The slates’ ideology-laden publications skirt judicial ethics rules by promoting public policies upon which judges and judicial candidates should not ethically comment. Public policy discussions are essential to robust legislative and executive debate, but are out of place in judicial selection. Judges have little or or no say in public policy because they are decision makers who must consult the law to inform their actions.

These various slate activities undermine judicial independence, poison judicial collegiality, and diminish the overall credibility of Republican judicial selection, which in turn can weaken the party in the November general election.

The slates go further and interfere with judicial actions. For example, after the Supreme Court extended marriage rights to same-sex couples in 2015 the slates threatened judges with primary election opposition should they officiate same-sex weddings, despite our Republican Harris County Clerk routinely issuing marriage licenses to gay couples since the law changed.

These threats present ethical and moral dilemmas to judges who must either stop officiating weddings, or reject marriage-minded same-sex couples and then face Judicial Conduct Commission sanctions. In July 2015 Harris County Attorney Vince Ryan warned judges of those consequences, which include removal from office. Unsurprisingly, most Republican judges stopped officiating weddings, and the few who defied the slates became primary targets. I was one of them.

Why is this important? Because no one should fear that if minor judicial acts like officiating weddings are politically threatened, then more consequential judicial acts are next. Political threats for lawful judicial acts reduce judges to handmaidens and stable boys to special interests whose threats and choices thrust upon judges are contemptuous of the rule of law and judicial ethics.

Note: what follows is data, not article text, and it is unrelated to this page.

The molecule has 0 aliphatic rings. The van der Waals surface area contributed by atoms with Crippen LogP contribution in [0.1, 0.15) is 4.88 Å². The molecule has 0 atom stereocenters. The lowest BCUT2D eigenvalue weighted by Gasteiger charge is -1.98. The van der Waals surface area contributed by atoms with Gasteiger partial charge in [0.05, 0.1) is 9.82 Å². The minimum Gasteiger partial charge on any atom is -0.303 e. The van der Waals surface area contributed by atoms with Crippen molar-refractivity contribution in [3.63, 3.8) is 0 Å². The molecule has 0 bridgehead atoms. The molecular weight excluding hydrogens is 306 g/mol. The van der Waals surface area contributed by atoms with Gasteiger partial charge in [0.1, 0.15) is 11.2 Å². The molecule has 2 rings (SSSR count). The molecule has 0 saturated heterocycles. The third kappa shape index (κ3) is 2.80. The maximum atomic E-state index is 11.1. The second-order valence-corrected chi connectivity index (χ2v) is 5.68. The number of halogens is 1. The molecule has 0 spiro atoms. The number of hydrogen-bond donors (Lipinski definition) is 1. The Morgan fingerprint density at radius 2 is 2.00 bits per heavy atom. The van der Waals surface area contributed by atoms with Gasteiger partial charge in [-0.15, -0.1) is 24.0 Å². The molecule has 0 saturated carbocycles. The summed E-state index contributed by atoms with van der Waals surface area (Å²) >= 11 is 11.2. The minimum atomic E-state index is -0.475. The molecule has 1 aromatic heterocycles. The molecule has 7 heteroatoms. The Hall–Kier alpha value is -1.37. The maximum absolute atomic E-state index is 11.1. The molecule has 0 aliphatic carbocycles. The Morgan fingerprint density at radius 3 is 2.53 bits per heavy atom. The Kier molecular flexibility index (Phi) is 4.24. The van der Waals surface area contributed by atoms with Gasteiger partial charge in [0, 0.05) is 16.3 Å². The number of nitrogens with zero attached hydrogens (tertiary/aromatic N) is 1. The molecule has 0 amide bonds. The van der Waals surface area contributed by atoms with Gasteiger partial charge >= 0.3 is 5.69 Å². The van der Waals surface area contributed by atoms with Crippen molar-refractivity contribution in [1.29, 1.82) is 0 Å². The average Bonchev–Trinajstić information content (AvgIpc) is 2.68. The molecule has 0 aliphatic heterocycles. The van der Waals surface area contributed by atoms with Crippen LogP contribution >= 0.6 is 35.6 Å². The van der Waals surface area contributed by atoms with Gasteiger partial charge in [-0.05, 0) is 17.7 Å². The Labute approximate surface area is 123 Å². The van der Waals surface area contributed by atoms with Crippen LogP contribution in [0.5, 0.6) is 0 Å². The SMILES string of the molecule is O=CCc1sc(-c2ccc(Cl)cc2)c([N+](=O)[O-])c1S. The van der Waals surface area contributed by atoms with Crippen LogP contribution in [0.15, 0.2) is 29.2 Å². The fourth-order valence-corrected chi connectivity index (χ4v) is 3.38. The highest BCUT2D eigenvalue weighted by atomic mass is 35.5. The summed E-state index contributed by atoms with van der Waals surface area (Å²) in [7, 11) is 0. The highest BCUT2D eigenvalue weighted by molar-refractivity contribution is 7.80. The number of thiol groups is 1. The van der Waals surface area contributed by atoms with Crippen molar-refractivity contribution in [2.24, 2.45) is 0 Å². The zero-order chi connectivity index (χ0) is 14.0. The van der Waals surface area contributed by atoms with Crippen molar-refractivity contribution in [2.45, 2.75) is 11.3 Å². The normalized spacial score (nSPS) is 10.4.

The Founders’ vision of justice is indeed the rule of law served by a commitment to follow it - our Republic’s time-honored pointers on the judicial compass. Wise, independent judges set aside personal belief and ideology to follow the law. The slates scorn this vision while expecting something else from judges. The Republican electorate has tolerated this manipulation of judicial selection for far too long.

Each campaign season for over 20 years the slates imperil judicial independence and the credibility of Republican judicial selection. Sadly, it has happened again. In the recent March 6, 2018 Harris County Republican primary election 75 judicial races were on a nearly 20 page ballot. The slates correctly wagered that “ballot fatigue,” apathy and physical impediments would drive voters to uncritically follow their recommendations. After the votes were counted two longtime, highly rated judges (including me) were ousted, another highly-rated judge is facing a tough run-off election with a slate-endorsed candidate, and many other well-qualified candidates were bested by less-qualified, less-experienced slate-supported candidates.

Imagine voters stopping at polls on the way to work, on the way home, or during a precious lunch hour or coffee break only to encounter this massive primary ballot. As predicted by Mark Jones of The Baker Institute in his January 2017 published study of judicial selection in Texas, down-ballot races in this primary were under-voted (meaning down-ballot candidates received no votes) by up to 30 percent.

The slates successfully drove voters to most of their endorsed candidates in those down-ballot races with mail-in ballots and the slates’ so-called “Official Ballot Guide” seen by poll workers being carried en masse into the polls. Judicial independence and the credibility of Republican judicial selection has once again been greatly diminished.

The slates’ influence will end only when more voters take the time to critically evaluate slate endorsements and then cast an informed vote in down-ballot races. The slates will then wither and die as more judicial candidates find the heart to stand up and refuse to honor and pay them. Only then will the slates’ cynical game of benches come to a richly-deserved conclusion.